David Boeving: A Crucifix Machine

Southern Lines

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I imagine black chairs where blue button-ups cover red undershirts. Plastic goggles cover eyes focused down on hands. White gloves. Dark hair wrapped tight with elastic, pressed to hunched spine. A breast-packed coop. All this through backlit liquid crystal. The glass—vertical and horizontal polarizer, color filter, thin-film transistor—the dust—pollen, hair, fiber, soil, skinI see. But I hear nothing. How could I? I imagine debeaking—a heated blade device—a shanty hearth, smokestacks like smoke signals, as if to say, abduction is nearby. White serif fades. “Women who work the night shift must take busses to the outskirts of the Shantytowns where they live. Some never reach home.” I imagine federales uprooting bodies, weed smoke burials, cocaine epitaphs. Intravenously polite / It was the walkie-talkies that knocked the pins down. I imagine families planting crosses, murder pink, a mass grave crop that can’t bloom, a crucifix machine, this tourist trap. I imagine that near the flower bed, those still alive, those still at work, sew shoes, jeans, couches, goods that—I imagine—I might have bought. These threads are so intricately designed.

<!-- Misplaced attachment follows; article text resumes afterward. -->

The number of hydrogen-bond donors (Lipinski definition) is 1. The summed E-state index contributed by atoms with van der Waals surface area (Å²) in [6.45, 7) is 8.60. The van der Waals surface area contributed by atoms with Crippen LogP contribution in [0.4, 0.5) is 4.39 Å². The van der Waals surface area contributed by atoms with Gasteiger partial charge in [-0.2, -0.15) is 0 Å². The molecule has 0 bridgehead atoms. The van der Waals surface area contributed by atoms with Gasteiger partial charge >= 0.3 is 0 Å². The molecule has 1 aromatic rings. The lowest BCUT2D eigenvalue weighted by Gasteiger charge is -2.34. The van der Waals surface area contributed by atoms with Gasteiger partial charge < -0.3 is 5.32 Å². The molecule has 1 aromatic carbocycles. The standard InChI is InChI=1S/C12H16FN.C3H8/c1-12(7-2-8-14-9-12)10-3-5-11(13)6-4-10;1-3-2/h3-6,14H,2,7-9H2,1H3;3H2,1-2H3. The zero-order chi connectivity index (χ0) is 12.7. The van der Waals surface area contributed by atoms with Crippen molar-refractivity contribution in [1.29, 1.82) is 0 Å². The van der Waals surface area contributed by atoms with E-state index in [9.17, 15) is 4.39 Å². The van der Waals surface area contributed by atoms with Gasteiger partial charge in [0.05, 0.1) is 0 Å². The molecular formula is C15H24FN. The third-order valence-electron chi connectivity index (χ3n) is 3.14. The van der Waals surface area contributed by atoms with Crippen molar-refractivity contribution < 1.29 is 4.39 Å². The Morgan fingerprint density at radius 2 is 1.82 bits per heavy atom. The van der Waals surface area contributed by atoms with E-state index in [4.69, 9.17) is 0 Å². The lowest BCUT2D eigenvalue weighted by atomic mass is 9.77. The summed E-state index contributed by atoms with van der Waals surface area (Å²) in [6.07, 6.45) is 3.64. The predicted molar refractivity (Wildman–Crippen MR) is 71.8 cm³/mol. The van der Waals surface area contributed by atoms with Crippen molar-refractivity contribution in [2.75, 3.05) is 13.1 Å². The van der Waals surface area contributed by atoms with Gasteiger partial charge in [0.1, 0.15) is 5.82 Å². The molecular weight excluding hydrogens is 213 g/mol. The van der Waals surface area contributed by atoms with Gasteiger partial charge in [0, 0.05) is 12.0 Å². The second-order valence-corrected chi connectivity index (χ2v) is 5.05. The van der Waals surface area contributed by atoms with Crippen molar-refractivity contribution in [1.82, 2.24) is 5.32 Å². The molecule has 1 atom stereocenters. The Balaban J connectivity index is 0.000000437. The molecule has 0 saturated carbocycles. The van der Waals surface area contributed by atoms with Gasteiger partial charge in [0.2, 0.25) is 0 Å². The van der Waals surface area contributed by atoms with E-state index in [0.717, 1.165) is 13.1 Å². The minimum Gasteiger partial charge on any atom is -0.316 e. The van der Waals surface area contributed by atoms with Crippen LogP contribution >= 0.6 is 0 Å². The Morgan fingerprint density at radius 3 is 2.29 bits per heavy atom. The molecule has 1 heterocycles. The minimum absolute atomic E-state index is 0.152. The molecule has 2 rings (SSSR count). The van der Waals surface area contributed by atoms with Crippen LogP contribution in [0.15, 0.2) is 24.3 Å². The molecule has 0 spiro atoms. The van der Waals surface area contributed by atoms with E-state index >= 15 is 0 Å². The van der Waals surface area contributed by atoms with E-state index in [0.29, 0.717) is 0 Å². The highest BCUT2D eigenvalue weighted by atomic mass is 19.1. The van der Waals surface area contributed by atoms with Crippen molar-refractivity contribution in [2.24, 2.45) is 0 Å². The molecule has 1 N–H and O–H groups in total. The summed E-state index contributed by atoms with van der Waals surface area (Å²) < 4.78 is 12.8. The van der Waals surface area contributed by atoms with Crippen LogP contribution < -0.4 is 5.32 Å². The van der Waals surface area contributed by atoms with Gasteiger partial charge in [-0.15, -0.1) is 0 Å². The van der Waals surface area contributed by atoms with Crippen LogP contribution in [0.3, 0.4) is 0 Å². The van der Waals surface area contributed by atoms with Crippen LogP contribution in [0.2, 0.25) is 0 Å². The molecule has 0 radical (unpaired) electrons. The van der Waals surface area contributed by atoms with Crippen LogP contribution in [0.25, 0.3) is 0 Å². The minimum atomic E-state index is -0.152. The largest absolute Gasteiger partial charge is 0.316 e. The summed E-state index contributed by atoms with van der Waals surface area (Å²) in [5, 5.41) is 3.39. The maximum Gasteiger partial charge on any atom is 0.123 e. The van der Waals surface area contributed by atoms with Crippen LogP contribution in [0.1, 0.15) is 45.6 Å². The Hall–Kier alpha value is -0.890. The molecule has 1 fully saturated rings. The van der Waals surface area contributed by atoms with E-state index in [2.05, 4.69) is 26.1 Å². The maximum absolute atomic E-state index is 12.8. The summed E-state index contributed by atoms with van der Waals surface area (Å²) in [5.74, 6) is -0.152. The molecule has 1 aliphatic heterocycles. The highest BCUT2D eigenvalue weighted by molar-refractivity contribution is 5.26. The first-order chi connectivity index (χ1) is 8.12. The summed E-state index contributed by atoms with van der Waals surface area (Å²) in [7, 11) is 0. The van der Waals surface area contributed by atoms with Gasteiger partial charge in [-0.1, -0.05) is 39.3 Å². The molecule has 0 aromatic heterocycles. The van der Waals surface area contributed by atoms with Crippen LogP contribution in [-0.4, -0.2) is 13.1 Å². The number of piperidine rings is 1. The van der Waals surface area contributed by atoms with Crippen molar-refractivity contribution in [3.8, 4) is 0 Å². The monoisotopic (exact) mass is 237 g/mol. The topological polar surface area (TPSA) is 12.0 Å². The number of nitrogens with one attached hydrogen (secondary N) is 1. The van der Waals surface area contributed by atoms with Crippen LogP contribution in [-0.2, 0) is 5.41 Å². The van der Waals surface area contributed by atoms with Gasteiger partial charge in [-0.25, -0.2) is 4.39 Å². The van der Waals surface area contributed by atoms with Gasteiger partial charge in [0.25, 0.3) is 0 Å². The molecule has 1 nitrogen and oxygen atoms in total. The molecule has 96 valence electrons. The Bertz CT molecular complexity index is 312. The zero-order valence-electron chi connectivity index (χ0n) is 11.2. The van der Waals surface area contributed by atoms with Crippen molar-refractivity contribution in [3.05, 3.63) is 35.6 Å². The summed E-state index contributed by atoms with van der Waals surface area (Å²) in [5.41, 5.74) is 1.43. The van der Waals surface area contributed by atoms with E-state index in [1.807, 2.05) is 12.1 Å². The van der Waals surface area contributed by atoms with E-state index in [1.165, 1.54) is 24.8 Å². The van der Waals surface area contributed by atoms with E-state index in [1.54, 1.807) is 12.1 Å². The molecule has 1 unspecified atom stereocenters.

David Boeving teaches rhetoric and writing at Eastern Michigan University and poetry and fiction at the Huron Valley Women’s Correctional Facility. David has published poems in Body Electric (Ann Arbor) and “‘News’ ‘Conference’ or Play Your T. Card” through Frog Island Press, and poems and photographs in NEAT, and Tongue Mag. He lives in Ypsilanti, Michigan with his loving partner and their two cats.